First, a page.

French Open: Andy Murray looks to tame 'Little Beast' Ferrer
Andy Murray was 18 when he first played David Ferrer, his opponent here today in the quarter-finals at Roland Garros, at the Barcelona Open.
Murray took the first set – it remains the only set he has won against the Spaniard on clay – and remembers how his opponent did not appreciate the Scot's shout of "Vamos!" ("Come on!") during the match.
"I've played many guys who don't speak English and say 'Come on!' to me," Murray said. "It was the first time I'd played against him, I was 18 at the time, and he was probably a bit surprised that someone like me at that age was saying that. He wasn't that happy. He just asked me why I'd said it. I didn't answer. I was just playing the match."
While Murray would agree that he is not the world's greatest linguist, the one other language in which he is comfortable is Spanish. As a teenager Murray trained at the Sanchez-Casal academy in Barcelona, where he quickly learnt Spanish ways.
"I understand the philosophy of their tennis and how they go about it and the certain patterns of play they use that people might not necessarily see," Murray said. "I grew up being taught a lot of the same stuff that they will have done, which probably helps a bit.
"I know a lot of the drills and the basket drills that they do and the repetition when they're told to hit certain shots. In many ways it takes a lot of the thinking out of the game because they're very drilled into certain patterns of play. They probably have five or six patterns that they use and they work very well."
He added: "Everybody knows how everybody plays, so there are no major surprises when I play against him or Rafa [Nadal]. I'm just saying that's how I was brought up and taught to play the game and that's how they would have been as well. Obviously you change tactics for certain matches. You would do something different against me than against Rafa and so on, but the fundamentals are still the same. You don't want to change the basics of your game."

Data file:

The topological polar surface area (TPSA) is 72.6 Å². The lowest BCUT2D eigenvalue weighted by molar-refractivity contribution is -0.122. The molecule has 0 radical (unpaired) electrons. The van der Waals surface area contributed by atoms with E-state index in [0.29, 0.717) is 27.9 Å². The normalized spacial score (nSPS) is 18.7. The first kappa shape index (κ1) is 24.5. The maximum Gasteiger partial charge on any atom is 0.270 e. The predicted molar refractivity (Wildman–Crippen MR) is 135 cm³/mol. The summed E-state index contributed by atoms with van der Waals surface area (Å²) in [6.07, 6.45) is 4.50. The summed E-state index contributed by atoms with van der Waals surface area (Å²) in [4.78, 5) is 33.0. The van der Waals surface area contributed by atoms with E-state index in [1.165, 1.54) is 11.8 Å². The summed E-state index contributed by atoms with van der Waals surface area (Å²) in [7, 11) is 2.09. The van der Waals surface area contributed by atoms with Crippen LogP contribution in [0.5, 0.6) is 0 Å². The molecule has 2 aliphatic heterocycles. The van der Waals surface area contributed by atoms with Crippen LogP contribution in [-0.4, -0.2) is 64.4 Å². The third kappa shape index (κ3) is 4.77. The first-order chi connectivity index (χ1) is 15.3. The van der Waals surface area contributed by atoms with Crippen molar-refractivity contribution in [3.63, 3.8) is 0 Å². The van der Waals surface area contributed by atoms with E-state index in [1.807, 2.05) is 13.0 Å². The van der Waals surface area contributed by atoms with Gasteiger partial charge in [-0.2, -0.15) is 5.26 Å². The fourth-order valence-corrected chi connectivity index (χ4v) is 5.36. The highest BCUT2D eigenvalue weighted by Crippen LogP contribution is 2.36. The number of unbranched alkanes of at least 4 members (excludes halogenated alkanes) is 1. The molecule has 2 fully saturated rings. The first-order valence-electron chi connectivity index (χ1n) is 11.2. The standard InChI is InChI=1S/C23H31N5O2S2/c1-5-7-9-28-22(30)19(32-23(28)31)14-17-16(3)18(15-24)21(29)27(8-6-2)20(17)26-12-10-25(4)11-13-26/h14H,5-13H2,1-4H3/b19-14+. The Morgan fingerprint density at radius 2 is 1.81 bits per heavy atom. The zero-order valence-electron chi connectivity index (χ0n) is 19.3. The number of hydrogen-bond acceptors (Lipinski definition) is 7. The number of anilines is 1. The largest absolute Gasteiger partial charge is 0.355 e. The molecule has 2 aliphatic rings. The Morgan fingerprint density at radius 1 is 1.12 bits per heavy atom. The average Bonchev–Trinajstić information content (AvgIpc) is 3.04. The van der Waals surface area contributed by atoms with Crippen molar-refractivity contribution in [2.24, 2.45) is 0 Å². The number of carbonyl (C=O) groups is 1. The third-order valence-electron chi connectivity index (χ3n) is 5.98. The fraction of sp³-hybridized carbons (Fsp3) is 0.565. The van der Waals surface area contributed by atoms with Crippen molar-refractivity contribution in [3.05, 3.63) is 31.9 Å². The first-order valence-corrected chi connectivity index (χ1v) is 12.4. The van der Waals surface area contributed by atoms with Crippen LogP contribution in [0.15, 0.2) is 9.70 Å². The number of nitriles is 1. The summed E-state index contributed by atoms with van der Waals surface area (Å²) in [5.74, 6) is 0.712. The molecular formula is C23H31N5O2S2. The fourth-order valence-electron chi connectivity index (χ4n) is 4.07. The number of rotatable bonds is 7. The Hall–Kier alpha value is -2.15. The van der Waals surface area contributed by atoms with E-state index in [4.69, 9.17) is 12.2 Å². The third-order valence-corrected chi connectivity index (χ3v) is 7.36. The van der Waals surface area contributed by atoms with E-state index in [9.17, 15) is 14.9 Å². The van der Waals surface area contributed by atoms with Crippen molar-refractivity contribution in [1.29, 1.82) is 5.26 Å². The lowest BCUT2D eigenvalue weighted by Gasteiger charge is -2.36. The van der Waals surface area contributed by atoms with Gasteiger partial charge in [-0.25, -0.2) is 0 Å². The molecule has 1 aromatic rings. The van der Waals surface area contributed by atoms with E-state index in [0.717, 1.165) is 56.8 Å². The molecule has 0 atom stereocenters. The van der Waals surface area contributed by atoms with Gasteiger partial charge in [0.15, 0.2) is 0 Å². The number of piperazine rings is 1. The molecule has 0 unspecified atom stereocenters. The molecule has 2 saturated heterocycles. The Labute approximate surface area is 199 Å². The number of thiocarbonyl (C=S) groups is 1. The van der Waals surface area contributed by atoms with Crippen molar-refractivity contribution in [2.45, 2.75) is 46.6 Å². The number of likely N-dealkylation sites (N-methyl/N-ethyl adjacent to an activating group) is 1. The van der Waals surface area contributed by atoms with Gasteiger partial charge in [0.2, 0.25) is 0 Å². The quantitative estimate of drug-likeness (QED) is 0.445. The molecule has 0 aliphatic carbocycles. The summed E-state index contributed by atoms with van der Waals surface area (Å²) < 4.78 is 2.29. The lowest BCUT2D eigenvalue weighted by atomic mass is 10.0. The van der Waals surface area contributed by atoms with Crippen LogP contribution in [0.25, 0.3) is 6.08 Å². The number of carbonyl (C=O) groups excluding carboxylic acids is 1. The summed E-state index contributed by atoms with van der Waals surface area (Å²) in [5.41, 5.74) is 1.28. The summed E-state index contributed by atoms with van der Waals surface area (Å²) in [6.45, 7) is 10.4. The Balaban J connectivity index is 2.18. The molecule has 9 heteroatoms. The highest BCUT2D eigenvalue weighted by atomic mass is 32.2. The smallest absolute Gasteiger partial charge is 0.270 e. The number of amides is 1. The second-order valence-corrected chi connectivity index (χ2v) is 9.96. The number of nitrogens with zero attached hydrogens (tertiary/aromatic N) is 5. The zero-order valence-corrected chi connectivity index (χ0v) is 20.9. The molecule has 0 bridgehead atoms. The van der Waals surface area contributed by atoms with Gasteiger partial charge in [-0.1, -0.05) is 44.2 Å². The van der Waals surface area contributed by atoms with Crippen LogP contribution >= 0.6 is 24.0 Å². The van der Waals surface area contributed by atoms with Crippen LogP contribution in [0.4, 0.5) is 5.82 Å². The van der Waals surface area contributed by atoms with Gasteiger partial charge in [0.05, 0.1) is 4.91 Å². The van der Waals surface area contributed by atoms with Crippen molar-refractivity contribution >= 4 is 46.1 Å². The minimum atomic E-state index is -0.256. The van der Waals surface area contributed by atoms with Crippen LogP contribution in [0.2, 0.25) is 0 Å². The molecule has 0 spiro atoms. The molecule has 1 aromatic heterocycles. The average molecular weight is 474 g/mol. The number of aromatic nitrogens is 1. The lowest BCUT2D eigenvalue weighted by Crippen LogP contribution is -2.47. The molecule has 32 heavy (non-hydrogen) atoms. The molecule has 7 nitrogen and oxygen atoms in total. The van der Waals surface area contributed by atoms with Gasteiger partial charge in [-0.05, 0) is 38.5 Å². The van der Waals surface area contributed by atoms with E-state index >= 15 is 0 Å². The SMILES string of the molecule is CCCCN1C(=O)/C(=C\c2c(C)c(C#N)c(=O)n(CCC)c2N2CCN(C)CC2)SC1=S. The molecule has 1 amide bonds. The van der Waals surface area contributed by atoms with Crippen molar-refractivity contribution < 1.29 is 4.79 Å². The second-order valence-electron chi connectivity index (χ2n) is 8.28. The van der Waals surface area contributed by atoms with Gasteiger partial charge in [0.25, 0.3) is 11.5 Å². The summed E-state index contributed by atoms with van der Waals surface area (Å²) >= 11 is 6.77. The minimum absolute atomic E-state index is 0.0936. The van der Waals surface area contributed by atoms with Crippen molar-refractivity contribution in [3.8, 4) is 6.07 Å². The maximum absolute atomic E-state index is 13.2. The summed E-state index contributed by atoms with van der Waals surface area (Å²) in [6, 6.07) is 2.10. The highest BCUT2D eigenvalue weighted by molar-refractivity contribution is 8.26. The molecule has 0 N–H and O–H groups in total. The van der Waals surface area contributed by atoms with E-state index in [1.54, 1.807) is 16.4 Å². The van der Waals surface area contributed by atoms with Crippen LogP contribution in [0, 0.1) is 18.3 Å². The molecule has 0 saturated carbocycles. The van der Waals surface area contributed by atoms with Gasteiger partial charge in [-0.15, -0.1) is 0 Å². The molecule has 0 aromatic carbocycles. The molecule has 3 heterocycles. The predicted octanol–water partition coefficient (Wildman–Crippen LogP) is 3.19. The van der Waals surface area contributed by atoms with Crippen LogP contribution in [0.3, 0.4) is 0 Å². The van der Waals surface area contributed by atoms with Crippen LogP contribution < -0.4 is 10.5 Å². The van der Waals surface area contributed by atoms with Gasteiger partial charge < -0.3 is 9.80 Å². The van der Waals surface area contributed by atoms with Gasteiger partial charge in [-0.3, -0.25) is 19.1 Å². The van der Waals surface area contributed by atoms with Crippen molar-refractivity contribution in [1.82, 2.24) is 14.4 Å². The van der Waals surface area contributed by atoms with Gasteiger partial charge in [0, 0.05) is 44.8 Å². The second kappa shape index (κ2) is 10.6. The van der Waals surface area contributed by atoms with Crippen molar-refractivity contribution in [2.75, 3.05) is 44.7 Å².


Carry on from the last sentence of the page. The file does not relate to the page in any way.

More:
Knowing how his opponents might go about their matches is one of the only consolations Murray can take as he contemplates the challenge facing him here. The three other players left in his half of the draw – all Spaniards – have not lost a set between them in their first four matches.
Ferrer has dropped just 25 games, a record bettered by Nadal, who has lost only 19. Nicolas Almagro, Nadal's opponent today, has been careless by comparison, conceding a total of 43 games in his four straight-sets victories. While Murray has never even played in a clay-court final, Nadal has won 35 of his 49 titles on clay, Ferrer eight of 14 and Almagro 12 of 12.
Murray, who practises regularly with Ferrer, insists that the world No 6 is a dangerous opponent on all surfaces, but it is on clay in particular that the 30-year-old lives up to his nickname of "Little Beast". Devastatingly quick and at ease with his movement on the surface, Ferrer consistently makes opponents hit the extra ball and run the extra yard. At only 5ft 9in tall he may lack the power of most of his greatest rivals, but what he lacks in brute force he more than makes up for with his stamina and resilience.